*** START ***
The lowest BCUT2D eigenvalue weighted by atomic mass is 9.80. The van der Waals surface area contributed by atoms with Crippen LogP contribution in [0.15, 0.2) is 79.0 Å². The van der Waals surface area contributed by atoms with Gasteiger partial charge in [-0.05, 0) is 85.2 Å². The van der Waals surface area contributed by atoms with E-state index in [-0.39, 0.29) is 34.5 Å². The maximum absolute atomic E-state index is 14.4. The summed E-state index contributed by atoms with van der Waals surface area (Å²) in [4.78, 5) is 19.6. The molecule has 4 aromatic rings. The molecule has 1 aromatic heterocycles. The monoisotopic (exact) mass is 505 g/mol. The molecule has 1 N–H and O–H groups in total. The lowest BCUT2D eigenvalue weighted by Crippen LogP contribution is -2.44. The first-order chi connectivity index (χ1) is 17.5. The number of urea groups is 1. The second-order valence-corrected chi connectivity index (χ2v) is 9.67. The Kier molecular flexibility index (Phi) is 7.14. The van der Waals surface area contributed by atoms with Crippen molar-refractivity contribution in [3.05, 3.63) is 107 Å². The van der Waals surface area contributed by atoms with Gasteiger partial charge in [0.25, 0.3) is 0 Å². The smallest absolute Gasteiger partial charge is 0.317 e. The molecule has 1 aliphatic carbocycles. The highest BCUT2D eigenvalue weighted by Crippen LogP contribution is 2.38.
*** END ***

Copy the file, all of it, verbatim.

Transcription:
The lowest BCUT2D eigenvalue weighted by atomic mass is 9.80. The van der Waals surface area contributed by atoms with Crippen LogP contribution in [0.15, 0.2) is 79.0 Å². The van der Waals surface area contributed by atoms with Gasteiger partial charge in [-0.05, 0) is 85.2 Å². The van der Waals surface area contributed by atoms with E-state index in [-0.39, 0.29) is 34.5 Å². The maximum absolute atomic E-state index is 14.4. The summed E-state index contributed by atoms with van der Waals surface area (Å²) in [4.78, 5) is 19.6. The molecule has 4 aromatic rings. The molecule has 1 aromatic heterocycles. The monoisotopic (exact) mass is 505 g/mol. The molecule has 1 N–H and O–H groups in total. The lowest BCUT2D eigenvalue weighted by Crippen LogP contribution is -2.44. The first-order chi connectivity index (χ1) is 17.5. The number of urea groups is 1. The second-order valence-corrected chi connectivity index (χ2v) is 9.67. The Kier molecular flexibility index (Phi) is 7.14. The van der Waals surface area contributed by atoms with Crippen molar-refractivity contribution in [3.05, 3.63) is 107 Å². The van der Waals surface area contributed by atoms with Gasteiger partial charge in [0.25, 0.3) is 0 Å². The smallest absolute Gasteiger partial charge is 0.317 e. The molecule has 1 aliphatic carbocycles. The highest BCUT2D eigenvalue weighted by Crippen LogP contribution is 2.38.